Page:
The new Cinema Conservancy Screening Series, a program of Artists Public Domain (APD), showcases films representing the history of American Independent Cinema, in its many forms. All screenings will be presented free to the public, accompanied by special guests,and take place at venues across New York. The series will highlight the significance and diversity of American Independent Cinema, presenting a varied selection of narrative, documentaries, experimental and uncatagorizable film work.
Jake Perlin, the director of the Conservancy Program will present a 16mm film projection of the 1980 documentary Tighten Your Belts, Bite the Bullet and moderate a discussion with: Filmmaker Marty Lucas; NYU historian of twentieth-century American politics Kim Phillips-Fein, and Felice Kirby and Paul Veneski of the Northside Town Hall Community and Cultural Center, formerly the People’s Firehouse. The film focuses on the 1970s twin fiscal crises in New York City and in Cleveland, and the very different responses to each by the cities’ then mayors Edward Koch and Dennis Kucinich.
In New York, the film traces the political and economic history leading to the default threat of the 1970s, and the creation of the Emergency Financial Control Board. It looks at what the effect of these developments were – cuts in city services with a devastating impact on city workers and residents, particularly in Williamsburg’s North Side, a neighborhood of community activists who occupied their neighborhood firehouse when it was faced with closing (documented in Newsreel’s great People’s Firehouse #1).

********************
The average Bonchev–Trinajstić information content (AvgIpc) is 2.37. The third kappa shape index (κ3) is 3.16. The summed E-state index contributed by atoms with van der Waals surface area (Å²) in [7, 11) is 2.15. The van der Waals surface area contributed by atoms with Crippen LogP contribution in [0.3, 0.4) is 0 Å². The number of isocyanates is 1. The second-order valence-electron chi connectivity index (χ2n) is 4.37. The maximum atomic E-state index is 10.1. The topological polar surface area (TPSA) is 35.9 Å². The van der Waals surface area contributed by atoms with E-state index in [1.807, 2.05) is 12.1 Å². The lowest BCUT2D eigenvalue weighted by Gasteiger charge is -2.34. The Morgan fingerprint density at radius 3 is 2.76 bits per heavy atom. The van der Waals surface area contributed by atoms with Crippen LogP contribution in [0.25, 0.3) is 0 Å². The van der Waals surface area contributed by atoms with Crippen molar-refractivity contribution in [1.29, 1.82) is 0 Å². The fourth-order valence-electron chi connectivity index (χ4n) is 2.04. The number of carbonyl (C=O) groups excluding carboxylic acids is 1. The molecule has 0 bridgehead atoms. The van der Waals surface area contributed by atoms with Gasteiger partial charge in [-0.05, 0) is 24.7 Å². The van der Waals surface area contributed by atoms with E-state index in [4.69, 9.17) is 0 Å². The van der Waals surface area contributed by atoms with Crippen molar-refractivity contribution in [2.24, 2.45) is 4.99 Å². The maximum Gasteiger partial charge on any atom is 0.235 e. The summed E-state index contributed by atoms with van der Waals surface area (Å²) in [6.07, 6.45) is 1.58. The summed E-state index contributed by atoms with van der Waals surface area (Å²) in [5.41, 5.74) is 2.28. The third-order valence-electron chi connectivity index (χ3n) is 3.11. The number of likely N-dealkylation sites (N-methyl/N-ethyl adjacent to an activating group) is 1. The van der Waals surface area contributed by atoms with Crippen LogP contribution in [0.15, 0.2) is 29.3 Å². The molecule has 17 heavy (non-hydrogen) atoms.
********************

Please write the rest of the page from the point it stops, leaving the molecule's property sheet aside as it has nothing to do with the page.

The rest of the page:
The film contrasts New York’s political response to the crisis with that of Cleveland, where Mayor Dennis Kucinich, stared down and battled the attempts of banks to gain control of public utilities in exchange for not bankrupting the city.
Writing about the film for the Soho News in 1981, Jonathan Rosenbaum: “I would be horrified indeed if New Yorkers were deprived of another chance to look at Tighten Your Belts, Bite the Bullet, which should be made available on every street corner…the most intelligent,powerful, and informative rabble-rousing leftist film that I have seen in years.”
Over thirty years later, Tighten Your Belts, Bite the Bullet, is a reminder of the battles of yesterday, and a chance to consider what has changed, or not, in the intervening decades. The film provides an interesting compliment to the current Queens Museum exhibition, Do you want the cosmetic version or do you want the real deal? Los Angeles Poverty Department, 1985-2014.
Directed and Produced by James Gaffney, Martin Lucas and Jonathan Miller. Photographed by Kevin Keating and Robert Achs. Edited by Mary Lampson, Martin Lucas, Marci Reaven and Judy Rabinowitz. (1980, 48 mins, 16mm print from Icarus Films, New York)
1981 New York Film Festival
1982 Cleveland Film Festival
About Artists Public Domain
Artists Public Domain (APD) is a non-profit organization that is committed to sustaining the integrity of American independent film, past and present. APD supports independent cinema through production, preservation, releasing, and education. www.artistspublicdomain.org.
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